Above: The steamship Monmouth Coast—torpedoed by a German U-boat near Tory Island on 24 April 1945. (Paul Johnson Collection)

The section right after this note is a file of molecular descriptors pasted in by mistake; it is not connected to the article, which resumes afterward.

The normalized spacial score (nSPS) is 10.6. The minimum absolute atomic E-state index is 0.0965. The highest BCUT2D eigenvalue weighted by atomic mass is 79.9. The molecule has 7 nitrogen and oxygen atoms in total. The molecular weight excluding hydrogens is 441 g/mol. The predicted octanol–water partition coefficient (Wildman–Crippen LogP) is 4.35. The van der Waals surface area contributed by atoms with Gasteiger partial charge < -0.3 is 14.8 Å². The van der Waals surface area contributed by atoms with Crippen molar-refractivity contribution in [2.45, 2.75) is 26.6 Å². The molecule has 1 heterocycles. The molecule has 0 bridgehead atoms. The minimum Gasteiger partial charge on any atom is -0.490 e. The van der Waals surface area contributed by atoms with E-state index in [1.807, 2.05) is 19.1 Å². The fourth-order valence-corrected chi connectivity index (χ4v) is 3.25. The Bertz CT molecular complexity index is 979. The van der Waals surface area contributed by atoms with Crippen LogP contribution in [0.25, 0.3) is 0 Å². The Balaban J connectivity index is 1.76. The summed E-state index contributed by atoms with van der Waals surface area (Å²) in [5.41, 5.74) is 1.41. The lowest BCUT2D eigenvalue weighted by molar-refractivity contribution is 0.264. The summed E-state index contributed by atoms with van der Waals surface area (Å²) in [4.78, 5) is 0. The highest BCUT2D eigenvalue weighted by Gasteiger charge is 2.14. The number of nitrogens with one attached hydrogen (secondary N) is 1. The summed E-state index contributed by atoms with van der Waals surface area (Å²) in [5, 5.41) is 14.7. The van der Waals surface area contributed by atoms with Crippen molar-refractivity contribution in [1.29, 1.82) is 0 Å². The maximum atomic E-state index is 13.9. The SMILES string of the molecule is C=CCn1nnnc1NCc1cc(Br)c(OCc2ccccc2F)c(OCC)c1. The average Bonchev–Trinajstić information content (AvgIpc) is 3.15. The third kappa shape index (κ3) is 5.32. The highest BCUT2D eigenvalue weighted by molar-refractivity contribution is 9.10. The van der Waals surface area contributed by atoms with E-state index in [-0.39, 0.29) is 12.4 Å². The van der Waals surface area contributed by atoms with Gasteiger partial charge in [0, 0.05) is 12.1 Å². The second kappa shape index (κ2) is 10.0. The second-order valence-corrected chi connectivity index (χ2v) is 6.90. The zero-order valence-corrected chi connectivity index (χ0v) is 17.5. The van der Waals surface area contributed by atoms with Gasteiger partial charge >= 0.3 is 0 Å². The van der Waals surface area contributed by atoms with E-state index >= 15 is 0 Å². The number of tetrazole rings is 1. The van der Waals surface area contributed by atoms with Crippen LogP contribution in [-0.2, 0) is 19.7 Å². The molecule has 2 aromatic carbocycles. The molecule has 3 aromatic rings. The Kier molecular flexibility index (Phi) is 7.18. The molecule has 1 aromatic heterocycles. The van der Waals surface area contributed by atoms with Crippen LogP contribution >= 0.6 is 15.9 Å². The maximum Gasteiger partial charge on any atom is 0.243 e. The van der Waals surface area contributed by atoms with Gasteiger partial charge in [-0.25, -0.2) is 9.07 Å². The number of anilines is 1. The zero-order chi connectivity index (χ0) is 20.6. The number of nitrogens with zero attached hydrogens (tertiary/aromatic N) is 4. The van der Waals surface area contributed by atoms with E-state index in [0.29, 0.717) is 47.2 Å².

During the last week of the Second World War, the Monmouth Coast, an unescorted steamship en route from Sligo to Liverpool with a cargo of barytes ore from the mines of Ben Bulben, was torpedoed by a German U-boat some seven miles north-east of Tory Island. The captain and fifteen crewmen (including two Irishmen) lost their lives, but one managed to survive, thanks to two locals from Arranmore. Two days later, whilst beachcombing on the north-eastern coast of the island, they spotted a life-raft floating in a remote sandy inlet; they rowed out to it and lifted the tarpaulin, to discover a wide-eyed teenager, Derek Cragg (17) from Liverpool, the mess-room boy from the Monmouth Coast. He explained that the ship had gone down very quickly and that those of the crew who managed to leap clear were sucked down after it. He, too, was dragged down but somehow managed to make it back to the surface, where he spotted the life-raft and clambered on board. He was given every assistance by the islanders and safely repatriated, but had the north-easterly wind that drove him 25 miles blown him into the adjoining inlet, his raft would have been smashed to pieces. Over 30,000 Allied merchant seamen, of every nationality, lost their lives during the war. Despite our neutrality, Irish Shipping lost two ships. The Irish Pine was torpedoed off Greenland in November 1942 with the loss of all 33 on board, and the Irish Oak was sunk in the North Atlantic in May 1943, though her entire crew was rescued by a sister-ship, the Irish Plane.